20 of the best plant-based probiotics and prebiotics
Popular dairy products like yoghurt are the most recognised sources of probiotics — but what about all the plant-based products like kimchi, sauerkraut, miso and tempeh, which often get ignored?
Most people know all about probiotics, but what about prebiotics? The names are very similar, but they each play different roles for your gut health. Here’s a guide to what plant-based prebiotics and probiotics to look out for so you can eat healthily and love your gut while you’re at it.
Probiotics vs prebiotics
Probiotics are live “good” bacteria living in your gut. They help to break down and digest food, minimise gas and bloating, boost your immune system and support overall gut health.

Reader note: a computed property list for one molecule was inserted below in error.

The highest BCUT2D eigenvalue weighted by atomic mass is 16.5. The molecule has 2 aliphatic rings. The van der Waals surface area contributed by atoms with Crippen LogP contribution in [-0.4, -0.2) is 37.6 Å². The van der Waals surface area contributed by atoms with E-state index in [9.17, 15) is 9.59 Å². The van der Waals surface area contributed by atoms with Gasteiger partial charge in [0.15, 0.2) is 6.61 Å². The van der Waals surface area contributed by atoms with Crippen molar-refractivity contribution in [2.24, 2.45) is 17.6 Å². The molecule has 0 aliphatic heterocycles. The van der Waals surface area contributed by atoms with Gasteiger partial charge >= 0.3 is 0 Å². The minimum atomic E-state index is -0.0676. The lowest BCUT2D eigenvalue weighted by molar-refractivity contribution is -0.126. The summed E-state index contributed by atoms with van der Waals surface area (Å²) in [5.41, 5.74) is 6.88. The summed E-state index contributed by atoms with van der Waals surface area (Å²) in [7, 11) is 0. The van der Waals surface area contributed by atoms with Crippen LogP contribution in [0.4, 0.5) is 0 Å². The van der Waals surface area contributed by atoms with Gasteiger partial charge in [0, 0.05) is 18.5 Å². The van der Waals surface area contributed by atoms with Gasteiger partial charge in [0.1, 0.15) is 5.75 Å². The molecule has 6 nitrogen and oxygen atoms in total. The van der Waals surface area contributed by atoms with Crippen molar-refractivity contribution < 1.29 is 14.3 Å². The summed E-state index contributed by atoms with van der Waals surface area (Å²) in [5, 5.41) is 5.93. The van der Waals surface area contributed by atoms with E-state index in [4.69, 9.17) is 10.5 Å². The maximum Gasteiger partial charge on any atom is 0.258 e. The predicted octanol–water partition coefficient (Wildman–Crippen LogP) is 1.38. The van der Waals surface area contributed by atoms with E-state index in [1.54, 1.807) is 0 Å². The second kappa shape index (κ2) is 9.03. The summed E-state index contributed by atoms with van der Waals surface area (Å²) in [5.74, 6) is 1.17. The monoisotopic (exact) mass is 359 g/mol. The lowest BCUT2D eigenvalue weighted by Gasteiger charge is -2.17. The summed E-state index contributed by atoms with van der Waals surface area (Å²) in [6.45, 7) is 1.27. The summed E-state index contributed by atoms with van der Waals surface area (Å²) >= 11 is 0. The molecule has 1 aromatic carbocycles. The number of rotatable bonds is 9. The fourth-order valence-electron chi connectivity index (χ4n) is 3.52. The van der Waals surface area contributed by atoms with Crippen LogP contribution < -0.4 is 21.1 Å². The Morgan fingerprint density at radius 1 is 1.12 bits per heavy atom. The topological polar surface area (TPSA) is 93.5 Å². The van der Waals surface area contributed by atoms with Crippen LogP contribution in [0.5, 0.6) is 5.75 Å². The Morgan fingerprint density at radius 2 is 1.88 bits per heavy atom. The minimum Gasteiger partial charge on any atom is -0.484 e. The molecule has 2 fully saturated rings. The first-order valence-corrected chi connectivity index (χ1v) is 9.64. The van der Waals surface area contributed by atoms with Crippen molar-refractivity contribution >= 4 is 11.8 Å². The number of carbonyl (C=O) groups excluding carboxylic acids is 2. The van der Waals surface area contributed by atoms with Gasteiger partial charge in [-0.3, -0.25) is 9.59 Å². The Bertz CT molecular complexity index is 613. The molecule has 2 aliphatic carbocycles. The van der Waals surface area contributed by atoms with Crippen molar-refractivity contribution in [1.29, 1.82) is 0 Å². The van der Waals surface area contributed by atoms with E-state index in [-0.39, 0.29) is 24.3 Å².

The gut is sometimes called your “second brain” as it can play a key role in your mental health. Recent studies have found that probiotics have an effect on your mood since they produce neurotransmitters, such as serotonin and dopamine.
Like everything, probiotics need to be fed in order to remain active and healthy.
Prebiotics are the food for the good bacteria. They are non-digestible plant fibres linked to the promotion of the growth of helpful bacteria in the gut. They are complementary to probiotics and work together synergistically to support your body, laying the groundwork so probiotics can thrive in your system. Without the “fuel” of prebiotics, probiotics would starve, so it’s usually recommended to combine foods that have probiotics with foods that have prebiotics in one meal.